Zero-Deploy RPyC

Setting up and managing servers is a headache. You need to start the server process, monitor it throughout its life span, make sure it doesn’t hog up memory over time (or restart it if it does), make sure it comes up automatically after reboots, manage user permissions and make sure everything remains secure. Enter zero-deploy.

Zero-deploy RPyC does all of the above, but doesn’t stop there: it allows you to dispatch an RPyC server on a machine that doesn’t have RPyC installed, and even allows multiple instances of the server (each of a different port), while keeping it all 100% secure. In fact, because of the numerous benefits of zero-deploy, it is now considered the preferred way to deploy RPyC.

How It Works

Zero-deploy only requires that you have Plumbum (1.2 and later) installed on your client machine and that you can connect to the remote machine over SSH. It takes care of the rest:

  1. Create a temporary directory on the remote machine

  2. Copy the RPyC distribution (from the local machine) to that temp directory

  3. Create a server file in the temp directory and run it (over SSH)

  4. The server binds to an arbitrary port (call it port A) on the localhost interfaces of the remote machine, so it will only accept in-bound connections

  5. The client machine sets up an SSH tunnel from a local port, port B, on the localhost to port A on the remote machine.

  6. The client machine can now establish secure RPyC connections to the deployed server by connecting to localhost:port B (forwarded by SSH)

  7. When the deployment is finalized (or when the SSH connection drops for any reason), the deployed server will remove the temporary directory and shut down, leaving no trace on the remote machine


There’s a lot of detail here, of course, but the good thing is you don’t have to bend your head around it – it requires only two lines of code:

from rpyc.utils.zerodeploy import DeployedServer
from plumbum import SshMachine

# create the deployment
mach = SshMachine("somehost", user="someuser", keyfile="/path/to/keyfile")
server = DeployedServer(mach)

# and now you can connect to it the usual way
conn1 = server.classic_connect()

# you're not limited to a single connection, of course
conn2 = server.classic_connect()

# when you're done - close the server and everything will disappear

The DeployedServer class can be used as a context-manager, so you can also write:

with DeployedServer(mach) as server:
    conn = server.classic_connect()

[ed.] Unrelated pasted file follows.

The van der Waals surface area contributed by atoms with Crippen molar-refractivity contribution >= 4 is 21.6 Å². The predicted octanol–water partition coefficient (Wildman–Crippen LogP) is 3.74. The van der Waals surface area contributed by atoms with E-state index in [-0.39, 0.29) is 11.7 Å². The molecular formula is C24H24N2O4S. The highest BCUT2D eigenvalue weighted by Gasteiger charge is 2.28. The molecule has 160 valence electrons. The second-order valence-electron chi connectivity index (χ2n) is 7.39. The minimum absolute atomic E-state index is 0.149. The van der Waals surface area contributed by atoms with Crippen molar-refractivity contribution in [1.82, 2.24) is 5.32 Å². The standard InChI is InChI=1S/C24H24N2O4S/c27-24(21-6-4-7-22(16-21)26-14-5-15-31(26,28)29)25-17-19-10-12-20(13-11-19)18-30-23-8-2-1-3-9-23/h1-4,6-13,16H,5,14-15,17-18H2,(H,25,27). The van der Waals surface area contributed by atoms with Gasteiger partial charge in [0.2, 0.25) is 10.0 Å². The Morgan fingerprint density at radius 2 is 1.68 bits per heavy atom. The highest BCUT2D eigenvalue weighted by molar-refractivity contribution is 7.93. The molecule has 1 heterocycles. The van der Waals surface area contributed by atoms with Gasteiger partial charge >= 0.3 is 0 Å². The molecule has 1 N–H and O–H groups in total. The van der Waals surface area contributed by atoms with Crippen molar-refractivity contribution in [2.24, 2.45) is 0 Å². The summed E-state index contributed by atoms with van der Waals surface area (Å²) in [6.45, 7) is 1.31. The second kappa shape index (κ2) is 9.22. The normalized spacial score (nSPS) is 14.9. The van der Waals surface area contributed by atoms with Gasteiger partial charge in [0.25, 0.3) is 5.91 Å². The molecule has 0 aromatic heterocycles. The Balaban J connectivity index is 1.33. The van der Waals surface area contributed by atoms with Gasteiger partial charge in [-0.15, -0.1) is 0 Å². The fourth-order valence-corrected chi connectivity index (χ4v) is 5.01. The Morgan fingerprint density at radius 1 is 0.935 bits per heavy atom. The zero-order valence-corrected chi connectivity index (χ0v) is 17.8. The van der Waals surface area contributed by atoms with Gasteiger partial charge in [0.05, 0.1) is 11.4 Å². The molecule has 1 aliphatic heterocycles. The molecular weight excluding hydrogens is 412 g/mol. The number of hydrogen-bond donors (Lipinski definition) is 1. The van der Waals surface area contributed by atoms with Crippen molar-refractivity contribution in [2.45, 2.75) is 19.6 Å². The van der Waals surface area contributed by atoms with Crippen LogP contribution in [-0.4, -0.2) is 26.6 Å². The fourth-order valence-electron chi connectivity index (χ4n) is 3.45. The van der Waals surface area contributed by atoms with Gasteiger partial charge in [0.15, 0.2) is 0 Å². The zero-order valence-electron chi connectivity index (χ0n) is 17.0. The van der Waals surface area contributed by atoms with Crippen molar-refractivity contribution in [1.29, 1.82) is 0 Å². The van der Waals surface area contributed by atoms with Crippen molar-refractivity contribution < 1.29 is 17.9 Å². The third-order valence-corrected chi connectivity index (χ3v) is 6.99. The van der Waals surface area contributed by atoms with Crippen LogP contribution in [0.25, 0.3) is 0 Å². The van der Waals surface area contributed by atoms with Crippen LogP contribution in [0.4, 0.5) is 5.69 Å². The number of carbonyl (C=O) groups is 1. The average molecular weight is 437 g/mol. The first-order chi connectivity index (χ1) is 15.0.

# ...

Here’s a capture of the interactive prompt:

>>> sys.platform
>>> mach = SshMachine("")
>>> server = DeployedServer(mach)
>>> conn = server.classic_connect()
>>> conn.modules.sys.platform
>>> conn2 = server.classic_connect()
>>> conn2.modules.os.getpid()
>>> server.close()
>>> conn2.modules.os.getpid()
Traceback (most recent call last):

You can deploy multiple instances of the server (each will live in a separate temporary directory), and create multiple RPyC connections to each. They are completely isolated from each other (up to the fact you can use them to run commands like ps to learn about their neighbors).


If you need to deploy on a group of machines a cluster of machines, you can also use MultiServerDeployment:

from rpyc.utils.zerodeploy import MultiServerDeployment

m1 = SshMachine("host1")
m2 = SshMachine("host2")
m3 = SshMachine("host3")

dep = MultiServerDeployment([m1, m2, m3])
conn1, conn2, conn3 = dep.classic_connect_all()

# ...


On-Demand Servers

Zero-deploy is ideal for use-once, on-demand servers. For instance, suppose you need to connect to one of your machines periodically or only when a certain event takes place. Keeping an RPyC server up and running at all times is a waste of memory and a potential security hole. Using zero-deploy on demand is the best approach for such scenarios.


Zero-deploy relies on SSH for security, in two ways. First, SSH authenticates the user and runs the RPyC server under the user’s permissions. You can connect as an unprivileged user to make sure strayed RPyC processes can’t rm -rf /. Second, it creates an SSH tunnel for the transport, so everything is kept encrypted on the wire. And you get these features for free – just configuring SSH accounts will do.


You can pass a timeout argument, in seconds, to the close() method. A TimeoutExpired is raised if any subprocess communication takes longer than the timeout, after the subprocess has been told to terminate. By default, the timeout is None i.e. infinite. A timeout value prevents a close() call blocking indefinitely.